Science: Explaining human evolution through climate change

Fossil of a leg of Homo heidelbergensis on display at the Museum of Human Evolution on November 22, 2013 in Burgos, Spain. (©AFP/Archives/César Manso)

What if human evolution was merely a matter of celestial mechanics? For two million years, major climate changes linked to variations in Earth’s orbit have guided the migration of the first humans, according to a study published in Nature,

erectus, heidelbergensis, Neanderthals, sapiens … These different lineages of the genus Homo, of which only the last remains, have traveled through Africa and Eurasia over hundreds of thousands of years, crossing paths one after another, Sometimes mix. But paleontologists are struggling to reconstruct a spatio-temporal map of these ancient settlements due to the paucity of human fossils.

digging into the climate past

One way to overcome this: delve into the climate past. Because by modifying terrestrial ecosystems, climate has essentially affected displacement of the population. But even there, geological data describing environmental variations (polar caps, lakes, oceanographic or cave sediments, etc.) are sparse.

a study published in Nature could help to complete the puzzle, by showing how, over a very long period of two million years, climate change has affected the distribution of human species and their spread around the world.

Everything depends on Earth’s orbit around the Sun, according to climatologist Axel Timmerman of Busan University in South Korea, lead author of the study published on Wednesday. This movement describes an ellipse, whose shape changes every 100,000 to 400,000 years. And every 20,000 years or so, the Earth’s axis undergoes oscillations relative to its orbital plane.

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“a pendulum”

This long-term astronomical mechanism plays into the level of solar radiation that our planet receives, leading to ice ages such as the Pleistocene (between 2.6 million years and 10,000 years ago) and changing arid environmental conditions. And humid, like the episodes of “Green Sahara”.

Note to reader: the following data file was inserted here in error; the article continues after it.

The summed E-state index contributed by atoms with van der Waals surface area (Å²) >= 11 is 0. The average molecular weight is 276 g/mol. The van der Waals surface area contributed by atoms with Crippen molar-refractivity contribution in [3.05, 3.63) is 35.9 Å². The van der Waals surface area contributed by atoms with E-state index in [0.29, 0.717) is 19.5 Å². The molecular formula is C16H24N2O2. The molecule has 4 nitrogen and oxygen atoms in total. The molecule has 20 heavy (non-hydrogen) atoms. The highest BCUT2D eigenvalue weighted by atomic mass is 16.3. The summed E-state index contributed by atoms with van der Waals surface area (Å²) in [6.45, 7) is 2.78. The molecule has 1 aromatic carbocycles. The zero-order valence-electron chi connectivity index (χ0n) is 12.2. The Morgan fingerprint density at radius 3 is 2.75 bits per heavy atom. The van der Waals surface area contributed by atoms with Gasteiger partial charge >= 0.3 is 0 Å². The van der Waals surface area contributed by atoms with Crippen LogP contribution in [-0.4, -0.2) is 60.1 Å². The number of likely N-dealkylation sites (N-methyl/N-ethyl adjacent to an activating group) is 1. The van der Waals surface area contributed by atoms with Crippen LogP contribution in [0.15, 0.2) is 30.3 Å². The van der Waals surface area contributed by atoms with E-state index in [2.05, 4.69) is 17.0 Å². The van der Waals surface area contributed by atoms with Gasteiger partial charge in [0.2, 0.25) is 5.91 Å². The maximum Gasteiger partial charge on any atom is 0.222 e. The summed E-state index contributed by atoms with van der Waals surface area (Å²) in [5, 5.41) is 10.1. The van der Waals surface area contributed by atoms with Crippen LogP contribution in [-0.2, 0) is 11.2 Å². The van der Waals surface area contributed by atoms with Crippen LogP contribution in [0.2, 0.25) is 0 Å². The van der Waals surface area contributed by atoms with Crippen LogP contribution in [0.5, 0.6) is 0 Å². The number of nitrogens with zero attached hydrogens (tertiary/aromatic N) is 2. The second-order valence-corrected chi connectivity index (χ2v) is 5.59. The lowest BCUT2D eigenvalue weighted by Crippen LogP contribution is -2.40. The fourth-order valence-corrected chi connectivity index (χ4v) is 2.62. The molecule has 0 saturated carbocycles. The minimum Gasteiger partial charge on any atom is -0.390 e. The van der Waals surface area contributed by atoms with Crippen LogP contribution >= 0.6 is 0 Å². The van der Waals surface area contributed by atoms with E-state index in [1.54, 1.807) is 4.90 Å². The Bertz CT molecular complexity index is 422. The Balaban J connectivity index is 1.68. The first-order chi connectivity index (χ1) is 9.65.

Professor Timmermann likens this dynamic to “the pendulum that ultimately determines where to find food, and is therefore linked to the survival of a species, its adaptation to the environment and its migration”, in the study he explained.

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His team relied on more than 3,000 fossil and archaeological data combined with climate models. A supercomputer then simulated how the climate reacts to the astronomical clock.

A Homo heidelbergensis skull on display at the Museum of Human Evolution in Burgos, Spain in May 2016.
A Homo heidelbergensis skull on display at the Museum of Human Evolution in Burgos, Spain in May 2016. (©AFP/Archives/César Manso)

The researchers then developed a model calculating the probability that a species might have lived at a particular location on the planet over a period of 1,000 years spanning between 2 million years and 30,000 years ago.

The model takes us to the beginning of the Lower Pleistocene, a dry and cold period that succeeded 2.6 million years ago, the Pliocene, wet and warm. She sees African groups such as Homo habilis and Ergaster inhabited by “low climate variability, consistent with low variability of the Earth’s orbit”: types of habitat “niches” confined to the south and east of the continent.

“world wanderer”

This behavior changes at the end of the Pleistocene: vegetation changes, opening “corridors” towards North Africa, the Arabian Peninsula and Eurasia. Allowing Homo erectus and Homo sapiens to become these “global wanderers”, able to adapt to a wide range of climatic conditions. A resilience that could explain the existence of our species, according to the study.

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Climate models also suggest an important role played by Homo heidelbergensis, a human group identified in Germany in the early 20th century, which lived between 800,000 and 160,000 years ago. Climate disturbances that occurred in southern Africa between 300,000 and 400,000 years ago may have influenced the evolution of its population, which would have separated along the Eurasian line with Neanderthals, and another African from which the oldest sapiens would come.

The hypothesis should be debated among paleontologists, who are very divided over how to reconstruct the phylogenetic tree of human evolution.

“This study brings together an extraordinary amount of environmental data over a long period of time. The developed model will certainly have applications for understanding human movements,” commented AFP Antoine Balzo, paleontologist at the National Museum of Natural History, who did not participate in the work.

On the other hand, he is more skeptical about the interpretations of studies on species differentiation. Especially because many of them, like Denisovans, are excluded from the model.

Source: © 2022 AFP

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